5 Things to Look Forward To In a Bengali Wedding!
Weddings are a time for fun and reunion with relatives and friends. Every wedding is a story in itself – the people, the rituals, the colours – everything comes together beautifully and creates something magical. While every wedding is fun to attend, there are certain things that set each apart and make it more special. It’s a sight to behold when every member of the gathering comes alive and contributes to the merry making.
Bengali weddings, like others, also involve a lot of merry making, fun and laughter but there are a few things which are done differently. If you have a Bengali friend, make sure you attend the wedding for a whole lot of fun. We have put together a list of things that you must not miss during the wedding to make sure that you enjoy the authentic experience.
Shree, symbolising Goddess Laxmi, is an auspicious part of every Bengali wedding. It is made of flour, oil, turmeric and vermillion and varies from home to home. One is made at both the groom and bride’s home and they are exchanged with the exchange of gifts. It is believed that the Goddess showers the newlywed with blessings and they have a happy life ahead.
BENGALI WEDDING TOPOR & MUKUT
Traditionally worn for good luck, the topor (for the groom) and mukut (for the bride) are headgears made of sholapith (a milky white sponge), crafted into wood. These conical headgears are adorned with other accessories and are very delicate. The groom’s topor is given by the bride’s family and he must wear it during all the ceremonies.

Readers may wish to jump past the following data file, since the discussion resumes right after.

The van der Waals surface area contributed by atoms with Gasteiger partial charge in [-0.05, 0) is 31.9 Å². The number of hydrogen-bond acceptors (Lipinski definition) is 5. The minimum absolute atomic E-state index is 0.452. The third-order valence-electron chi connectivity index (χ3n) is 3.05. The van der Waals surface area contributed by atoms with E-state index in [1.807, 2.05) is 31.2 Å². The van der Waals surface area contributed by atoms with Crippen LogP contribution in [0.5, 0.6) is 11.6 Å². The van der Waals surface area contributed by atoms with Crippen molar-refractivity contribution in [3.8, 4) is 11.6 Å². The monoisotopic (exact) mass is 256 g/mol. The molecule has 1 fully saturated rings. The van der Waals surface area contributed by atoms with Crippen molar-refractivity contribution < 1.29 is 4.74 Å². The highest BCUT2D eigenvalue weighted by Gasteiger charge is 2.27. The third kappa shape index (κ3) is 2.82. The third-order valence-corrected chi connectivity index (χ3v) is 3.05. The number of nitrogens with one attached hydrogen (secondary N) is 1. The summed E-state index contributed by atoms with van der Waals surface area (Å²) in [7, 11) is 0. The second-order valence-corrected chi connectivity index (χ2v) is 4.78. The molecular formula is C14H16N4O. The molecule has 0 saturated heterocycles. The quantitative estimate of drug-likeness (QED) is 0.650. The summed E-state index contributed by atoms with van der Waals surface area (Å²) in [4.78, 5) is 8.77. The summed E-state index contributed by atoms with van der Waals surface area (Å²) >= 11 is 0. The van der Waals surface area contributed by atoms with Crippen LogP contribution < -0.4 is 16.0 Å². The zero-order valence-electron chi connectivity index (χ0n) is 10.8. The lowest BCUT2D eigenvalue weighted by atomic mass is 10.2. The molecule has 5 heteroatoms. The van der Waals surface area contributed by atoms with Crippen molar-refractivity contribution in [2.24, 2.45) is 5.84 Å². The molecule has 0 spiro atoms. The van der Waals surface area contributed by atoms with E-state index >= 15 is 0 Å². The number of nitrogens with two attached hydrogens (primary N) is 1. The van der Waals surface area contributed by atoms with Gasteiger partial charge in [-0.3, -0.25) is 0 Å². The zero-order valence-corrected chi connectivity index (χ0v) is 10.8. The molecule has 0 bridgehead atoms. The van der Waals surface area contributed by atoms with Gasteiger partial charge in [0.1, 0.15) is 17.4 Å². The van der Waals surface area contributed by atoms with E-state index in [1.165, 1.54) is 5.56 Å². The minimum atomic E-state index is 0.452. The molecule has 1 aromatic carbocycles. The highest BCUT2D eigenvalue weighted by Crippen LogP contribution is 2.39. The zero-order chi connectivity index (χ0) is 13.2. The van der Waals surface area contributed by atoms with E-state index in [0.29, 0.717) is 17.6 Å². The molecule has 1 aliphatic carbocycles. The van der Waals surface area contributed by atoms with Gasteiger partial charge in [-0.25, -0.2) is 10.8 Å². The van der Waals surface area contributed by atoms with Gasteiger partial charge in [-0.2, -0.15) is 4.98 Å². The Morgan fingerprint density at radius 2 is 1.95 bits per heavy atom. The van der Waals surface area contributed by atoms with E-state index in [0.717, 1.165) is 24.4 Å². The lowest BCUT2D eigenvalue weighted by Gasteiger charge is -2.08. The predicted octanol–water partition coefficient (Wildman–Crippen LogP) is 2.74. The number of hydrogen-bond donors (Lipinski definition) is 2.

JAANTI & GAACH KOUTO
The jaanti (betel nut cracker) and gaach kouto are considered to be holy and are supposed to ward off evil. The jaanti is given to the groom and he must carry it with him at all times on the day of the wedding. Similarly, the gaach kouto is given to the bride and she carries it with her throughout the ceremony.
The much adored scene in every Bengali wedding, shubho drishti (holy glance) is the moment when the bride and groom see each for the first time on the day of the wedding. Before the shubho drishti, the bride is carried by her brothers while being seated on a piri (small stool). She is then carried around the groom seven times (saat paak) before they finally exchange glances. The bride then lowers the betel leaf with which she covers her face while going around the groom. They then exchange the garlands and the brothers play a little game during this time. They lift up the piri so that the bride is at a higher level than the groom. The groom’s friends and family also lift up the groom and they compete in a fun game to see who puts on the garland first. The family elders also engage in friendly banter and it is a sight one must not miss.
AUTHENTIC BENGALI FOOD
No Bengali wedding is complete without an elaborate feast. Since Bengali weddings are usually at night, it is an ideal time to enjoy a sumptuous meal. Filled with non vegetarian delicacies like fish and meat, a Bengali wedding food feast is a must on the list. If you have a sweet tooth, then you are in for a treat as the Bengalis are known for their love of sweets. From traditional to fusion, they are trying it all and you find a plethora of desserts at every Bengali wedding.
Well, now that you know what awaits you, go call up that Bengali friend and get your invite. 😉